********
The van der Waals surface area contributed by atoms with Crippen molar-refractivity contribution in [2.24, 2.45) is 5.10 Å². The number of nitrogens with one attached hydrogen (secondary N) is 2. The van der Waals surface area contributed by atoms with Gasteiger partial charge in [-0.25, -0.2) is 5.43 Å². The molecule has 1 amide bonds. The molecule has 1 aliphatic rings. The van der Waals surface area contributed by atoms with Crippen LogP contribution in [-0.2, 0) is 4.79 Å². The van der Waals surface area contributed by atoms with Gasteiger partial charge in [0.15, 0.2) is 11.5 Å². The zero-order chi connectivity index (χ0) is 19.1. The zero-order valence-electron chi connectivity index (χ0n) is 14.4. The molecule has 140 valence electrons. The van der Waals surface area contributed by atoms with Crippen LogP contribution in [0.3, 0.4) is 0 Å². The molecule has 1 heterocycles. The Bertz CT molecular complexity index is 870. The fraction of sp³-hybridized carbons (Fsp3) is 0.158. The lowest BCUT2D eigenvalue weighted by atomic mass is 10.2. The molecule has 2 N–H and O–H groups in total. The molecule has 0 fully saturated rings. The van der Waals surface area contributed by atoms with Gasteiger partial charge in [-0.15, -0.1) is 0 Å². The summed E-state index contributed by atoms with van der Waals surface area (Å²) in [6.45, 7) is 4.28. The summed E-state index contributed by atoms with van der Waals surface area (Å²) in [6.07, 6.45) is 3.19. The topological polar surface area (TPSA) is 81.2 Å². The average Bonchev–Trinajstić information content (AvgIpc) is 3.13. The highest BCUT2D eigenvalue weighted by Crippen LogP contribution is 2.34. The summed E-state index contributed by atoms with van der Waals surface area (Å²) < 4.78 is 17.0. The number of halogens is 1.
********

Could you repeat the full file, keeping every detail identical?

The van der Waals surface area contributed by atoms with Crippen molar-refractivity contribution in [2.24, 2.45) is 5.10 Å². The number of nitrogens with one attached hydrogen (secondary N) is 2. The van der Waals surface area contributed by atoms with Gasteiger partial charge in [-0.25, -0.2) is 5.43 Å². The molecule has 1 amide bonds. The molecule has 1 aliphatic rings. The van der Waals surface area contributed by atoms with Crippen LogP contribution in [-0.2, 0) is 4.79 Å². The van der Waals surface area contributed by atoms with Gasteiger partial charge in [0.15, 0.2) is 11.5 Å². The zero-order chi connectivity index (χ0) is 19.1. The zero-order valence-electron chi connectivity index (χ0n) is 14.4. The molecule has 140 valence electrons. The van der Waals surface area contributed by atoms with Crippen LogP contribution in [0.3, 0.4) is 0 Å². The molecule has 1 heterocycles. The Bertz CT molecular complexity index is 870. The fraction of sp³-hybridized carbons (Fsp3) is 0.158. The lowest BCUT2D eigenvalue weighted by atomic mass is 10.2. The molecule has 2 N–H and O–H groups in total. The molecule has 0 fully saturated rings. The van der Waals surface area contributed by atoms with Gasteiger partial charge in [-0.15, -0.1) is 0 Å². The summed E-state index contributed by atoms with van der Waals surface area (Å²) in [6.45, 7) is 4.28. The summed E-state index contributed by atoms with van der Waals surface area (Å²) in [6.07, 6.45) is 3.19. The topological polar surface area (TPSA) is 81.2 Å². The average Bonchev–Trinajstić information content (AvgIpc) is 3.13. The highest BCUT2D eigenvalue weighted by Crippen LogP contribution is 2.34. The summed E-state index contributed by atoms with van der Waals surface area (Å²) < 4.78 is 17.0. The number of halogens is 1.